Nottinghamshire parish councils threaten legal action over greenbelt housing
Greenbelt campaigners have said they are considering legal action against plans for thousands of new homes.
A blueprint to build more than 6,150 homes in Broxtowe, Nottinghamshire was approved at a full borough council meeting on Wednesday.
The development forms part of a larger combined core strategy for greater Nottingham which parish councils say they hope to appeal in the High Court.
Broxtowe councillor David Watts said he felt a challenge would be unsuccessful.
In July, an independent government inspector approved proposals to build 30,000 homes and infrastructure in Nottingham, Gedling and Broxtowe by 2028.
'Disappointed and saddened'
Another 19,300 have been earmarked for the Erewash and Rushcliffe areas.
The plans include sites such as Boots, Field Farm in Stapleford and Toton, near a proposed HS2 station.
Michelle Patel from campaign group South Broxtowe 20/20, said they were "disappointed" and "saddened" by the latest approval.
"We would have liked the outcome to be different but we will continue to campaign," she said.
"We do feel there are lots of valid arguments that have not yet been acknowledged."
John Hess, political editor, BBC East Midlands Today
This issue has been so controversial because it is about greenbelt land that has been cleared to be built on for housing developments.
On Wednesday, Broxtowe Borough Council approved plans for 6,150 new homes which forms part of a target for greater Nottingham to build 50,000 new homes over the next 14 years.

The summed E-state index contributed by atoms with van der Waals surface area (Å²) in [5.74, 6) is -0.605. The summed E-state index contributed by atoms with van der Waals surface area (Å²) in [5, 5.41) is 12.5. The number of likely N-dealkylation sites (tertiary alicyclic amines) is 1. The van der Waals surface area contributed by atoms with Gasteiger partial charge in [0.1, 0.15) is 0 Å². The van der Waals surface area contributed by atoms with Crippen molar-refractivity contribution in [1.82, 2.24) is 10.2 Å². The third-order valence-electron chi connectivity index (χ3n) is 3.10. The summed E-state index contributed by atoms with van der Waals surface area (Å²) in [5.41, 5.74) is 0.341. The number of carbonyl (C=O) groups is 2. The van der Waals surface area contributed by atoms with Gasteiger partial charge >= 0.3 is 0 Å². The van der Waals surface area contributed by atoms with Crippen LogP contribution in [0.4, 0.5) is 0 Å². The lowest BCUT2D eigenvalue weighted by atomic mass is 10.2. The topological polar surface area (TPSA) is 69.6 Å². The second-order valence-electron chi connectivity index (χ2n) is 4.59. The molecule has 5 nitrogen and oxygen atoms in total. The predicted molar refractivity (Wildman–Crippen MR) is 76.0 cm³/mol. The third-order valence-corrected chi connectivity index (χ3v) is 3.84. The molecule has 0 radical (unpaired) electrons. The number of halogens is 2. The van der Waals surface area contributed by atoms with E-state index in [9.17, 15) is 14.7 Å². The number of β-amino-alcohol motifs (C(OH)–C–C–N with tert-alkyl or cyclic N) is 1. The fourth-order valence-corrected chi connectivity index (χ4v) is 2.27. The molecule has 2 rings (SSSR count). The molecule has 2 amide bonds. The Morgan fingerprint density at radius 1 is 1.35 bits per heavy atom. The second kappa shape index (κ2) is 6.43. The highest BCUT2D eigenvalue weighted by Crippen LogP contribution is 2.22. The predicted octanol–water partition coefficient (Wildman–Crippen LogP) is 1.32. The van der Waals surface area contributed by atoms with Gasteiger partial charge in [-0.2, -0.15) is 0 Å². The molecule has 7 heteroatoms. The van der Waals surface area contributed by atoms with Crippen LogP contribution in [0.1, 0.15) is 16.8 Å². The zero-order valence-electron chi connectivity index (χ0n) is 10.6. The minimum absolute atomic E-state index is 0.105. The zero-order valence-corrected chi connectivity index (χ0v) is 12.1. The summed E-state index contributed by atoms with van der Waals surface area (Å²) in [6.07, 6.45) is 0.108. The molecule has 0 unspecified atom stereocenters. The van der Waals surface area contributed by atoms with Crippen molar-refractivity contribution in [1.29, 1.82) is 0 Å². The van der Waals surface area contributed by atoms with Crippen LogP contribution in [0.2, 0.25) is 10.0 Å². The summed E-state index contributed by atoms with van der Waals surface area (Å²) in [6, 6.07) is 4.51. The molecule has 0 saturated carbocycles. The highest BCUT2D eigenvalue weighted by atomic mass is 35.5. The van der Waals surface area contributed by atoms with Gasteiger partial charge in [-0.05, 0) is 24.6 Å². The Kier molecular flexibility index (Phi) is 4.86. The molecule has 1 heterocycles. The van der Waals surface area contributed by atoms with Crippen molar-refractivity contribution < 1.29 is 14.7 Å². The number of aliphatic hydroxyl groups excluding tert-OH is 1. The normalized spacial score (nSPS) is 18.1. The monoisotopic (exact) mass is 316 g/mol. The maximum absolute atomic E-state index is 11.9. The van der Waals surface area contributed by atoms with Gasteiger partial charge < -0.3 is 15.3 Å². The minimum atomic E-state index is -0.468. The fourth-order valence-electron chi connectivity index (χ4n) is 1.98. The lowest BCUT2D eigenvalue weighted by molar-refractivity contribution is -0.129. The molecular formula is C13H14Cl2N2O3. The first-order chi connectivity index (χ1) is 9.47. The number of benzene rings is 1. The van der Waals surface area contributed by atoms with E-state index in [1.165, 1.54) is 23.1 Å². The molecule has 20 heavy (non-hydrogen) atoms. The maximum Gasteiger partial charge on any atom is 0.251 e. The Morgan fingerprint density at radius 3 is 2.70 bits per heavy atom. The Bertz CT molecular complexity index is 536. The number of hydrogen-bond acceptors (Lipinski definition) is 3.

Despite this final approval this whole issue could still end up in the courts as a number of parish councils consider challenging the entire policy.
If the legal challenge against these succeeds, it is back to the drawing board and maybe a reprieve for some of Nottinghamshire's greenbelt sites.
Lib Dem councillor for Broxtowe Borough Council, Mr Watts, said brownfield sites had been allocated but some greenbelt areas were needed to accommodate a growing population.
He added: "We cannot accommodate all the houses we need on brownfield land.
"If that was possible we would not contemplate building on the greenbelt.
"We believe we have done everything right, an independent government inspector approved our thinking on this, and I'm confident if there is a challenge we would win it."
Ken Matham, a former head of planning for Nottingham City Council, is advising Gotham, Thrumpton, Calverton and Barton in Fabis parish councils in challenging the plans in the High Court.
"We are happy for the court to decide because we feel we will get a level playing field there," he said.
"We will get a fair hearing and if it comes out against us, then OK, but at least we would have had an opportunity."